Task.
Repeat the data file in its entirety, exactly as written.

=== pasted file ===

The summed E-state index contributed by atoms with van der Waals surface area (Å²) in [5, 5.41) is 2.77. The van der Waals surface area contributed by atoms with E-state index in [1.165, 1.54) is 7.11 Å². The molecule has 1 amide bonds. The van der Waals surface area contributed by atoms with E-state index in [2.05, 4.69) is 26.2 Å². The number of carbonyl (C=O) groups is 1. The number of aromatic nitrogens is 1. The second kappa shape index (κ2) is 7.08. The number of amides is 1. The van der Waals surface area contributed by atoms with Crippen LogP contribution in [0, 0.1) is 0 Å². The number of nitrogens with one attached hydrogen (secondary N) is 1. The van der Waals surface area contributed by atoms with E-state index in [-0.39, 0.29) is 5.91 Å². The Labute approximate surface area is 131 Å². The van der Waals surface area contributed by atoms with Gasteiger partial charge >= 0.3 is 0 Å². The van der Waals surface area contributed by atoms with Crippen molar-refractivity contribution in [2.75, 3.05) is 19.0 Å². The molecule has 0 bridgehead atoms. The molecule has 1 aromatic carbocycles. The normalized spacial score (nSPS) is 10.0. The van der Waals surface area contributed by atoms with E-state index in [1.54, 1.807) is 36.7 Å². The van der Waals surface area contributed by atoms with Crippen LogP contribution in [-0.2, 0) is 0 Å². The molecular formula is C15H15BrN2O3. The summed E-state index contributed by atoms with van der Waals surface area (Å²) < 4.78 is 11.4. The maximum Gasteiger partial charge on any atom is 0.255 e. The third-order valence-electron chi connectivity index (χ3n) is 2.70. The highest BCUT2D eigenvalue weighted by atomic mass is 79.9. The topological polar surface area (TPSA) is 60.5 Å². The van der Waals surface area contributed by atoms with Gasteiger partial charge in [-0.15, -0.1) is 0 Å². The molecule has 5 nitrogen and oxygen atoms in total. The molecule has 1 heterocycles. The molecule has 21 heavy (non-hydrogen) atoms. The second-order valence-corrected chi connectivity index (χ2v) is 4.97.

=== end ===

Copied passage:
The summed E-state index contributed by atoms with van der Waals surface area (Å²) in [5, 5.41) is 2.77. The van der Waals surface area contributed by atoms with E-state index in [1.165, 1.54) is 7.11 Å². The molecule has 1 amide bonds. The van der Waals surface area contributed by atoms with E-state index in [2.05, 4.69) is 26.2 Å². The number of carbonyl (C=O) groups is 1. The number of aromatic nitrogens is 1. The second kappa shape index (κ2) is 7.08. The number of amides is 1. The van der Waals surface area contributed by atoms with Crippen LogP contribution in [0, 0.1) is 0 Å². The number of nitrogens with one attached hydrogen (secondary N) is 1. The van der Waals surface area contributed by atoms with E-state index in [-0.39, 0.29) is 5.91 Å². The Labute approximate surface area is 131 Å². The van der Waals surface area contributed by atoms with Gasteiger partial charge >= 0.3 is 0 Å². The van der Waals surface area contributed by atoms with Crippen molar-refractivity contribution in [2.75, 3.05) is 19.0 Å². The molecule has 0 bridgehead atoms. The molecule has 1 aromatic carbocycles. The normalized spacial score (nSPS) is 10.0. The van der Waals surface area contributed by atoms with E-state index in [1.54, 1.807) is 36.7 Å². The van der Waals surface area contributed by atoms with Crippen LogP contribution in [-0.2, 0) is 0 Å². The molecular formula is C15H15BrN2O3. The summed E-state index contributed by atoms with van der Waals surface area (Å²) < 4.78 is 11.4. The maximum Gasteiger partial charge on any atom is 0.255 e. The third-order valence-electron chi connectivity index (χ3n) is 2.70. The highest BCUT2D eigenvalue weighted by atomic mass is 79.9. The topological polar surface area (TPSA) is 60.5 Å². The van der Waals surface area contributed by atoms with Gasteiger partial charge in [-0.15, -0.1) is 0 Å². The molecule has 5 nitrogen and oxygen atoms in total. The molecule has 1 heterocycles. The molecule has 21 heavy (non-hydrogen) atoms. The second-order valence-corrected chi connectivity index (χ2v) is 4.97.